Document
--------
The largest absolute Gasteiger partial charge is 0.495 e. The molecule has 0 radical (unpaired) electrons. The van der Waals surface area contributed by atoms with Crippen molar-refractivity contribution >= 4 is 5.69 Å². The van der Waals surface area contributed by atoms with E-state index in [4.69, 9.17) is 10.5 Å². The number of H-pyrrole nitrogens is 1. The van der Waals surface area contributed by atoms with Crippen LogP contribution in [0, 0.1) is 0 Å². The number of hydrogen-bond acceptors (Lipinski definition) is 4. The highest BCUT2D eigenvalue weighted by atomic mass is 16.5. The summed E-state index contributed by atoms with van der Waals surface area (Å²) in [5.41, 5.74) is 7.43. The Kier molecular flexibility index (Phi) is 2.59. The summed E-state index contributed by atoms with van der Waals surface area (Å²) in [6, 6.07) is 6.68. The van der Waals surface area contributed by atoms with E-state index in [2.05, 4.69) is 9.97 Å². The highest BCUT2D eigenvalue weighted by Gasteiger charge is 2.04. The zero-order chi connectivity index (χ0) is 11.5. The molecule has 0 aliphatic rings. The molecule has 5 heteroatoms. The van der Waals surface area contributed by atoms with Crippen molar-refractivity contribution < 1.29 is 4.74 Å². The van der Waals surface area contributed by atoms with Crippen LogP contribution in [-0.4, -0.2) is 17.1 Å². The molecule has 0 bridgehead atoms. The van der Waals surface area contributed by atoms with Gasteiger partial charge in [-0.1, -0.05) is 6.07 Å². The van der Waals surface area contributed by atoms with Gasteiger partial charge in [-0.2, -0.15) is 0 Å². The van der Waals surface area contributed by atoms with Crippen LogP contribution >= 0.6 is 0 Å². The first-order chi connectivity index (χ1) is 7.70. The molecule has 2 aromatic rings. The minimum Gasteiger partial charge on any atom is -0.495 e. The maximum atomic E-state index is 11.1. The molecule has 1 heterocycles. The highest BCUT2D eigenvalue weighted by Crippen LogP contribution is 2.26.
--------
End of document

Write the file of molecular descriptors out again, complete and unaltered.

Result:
The largest absolute Gasteiger partial charge is 0.495 e. The molecule has 0 radical (unpaired) electrons. The van der Waals surface area contributed by atoms with Crippen molar-refractivity contribution >= 4 is 5.69 Å². The van der Waals surface area contributed by atoms with E-state index in [4.69, 9.17) is 10.5 Å². The number of H-pyrrole nitrogens is 1. The van der Waals surface area contributed by atoms with Crippen LogP contribution in [0, 0.1) is 0 Å². The number of hydrogen-bond acceptors (Lipinski definition) is 4. The highest BCUT2D eigenvalue weighted by atomic mass is 16.5. The summed E-state index contributed by atoms with van der Waals surface area (Å²) in [5.41, 5.74) is 7.43. The Kier molecular flexibility index (Phi) is 2.59. The summed E-state index contributed by atoms with van der Waals surface area (Å²) in [6, 6.07) is 6.68. The van der Waals surface area contributed by atoms with E-state index in [2.05, 4.69) is 9.97 Å². The highest BCUT2D eigenvalue weighted by Gasteiger charge is 2.04. The zero-order chi connectivity index (χ0) is 11.5. The molecule has 0 aliphatic rings. The molecule has 5 heteroatoms. The van der Waals surface area contributed by atoms with Crippen molar-refractivity contribution < 1.29 is 4.74 Å². The van der Waals surface area contributed by atoms with Crippen LogP contribution in [-0.4, -0.2) is 17.1 Å². The molecule has 0 bridgehead atoms. The van der Waals surface area contributed by atoms with Gasteiger partial charge in [-0.1, -0.05) is 6.07 Å². The van der Waals surface area contributed by atoms with Gasteiger partial charge in [-0.2, -0.15) is 0 Å². The van der Waals surface area contributed by atoms with Crippen LogP contribution >= 0.6 is 0 Å². The first-order chi connectivity index (χ1) is 7.70. The molecule has 2 aromatic rings. The minimum Gasteiger partial charge on any atom is -0.495 e. The maximum atomic E-state index is 11.1. The molecule has 1 heterocycles. The highest BCUT2D eigenvalue weighted by Crippen LogP contribution is 2.26.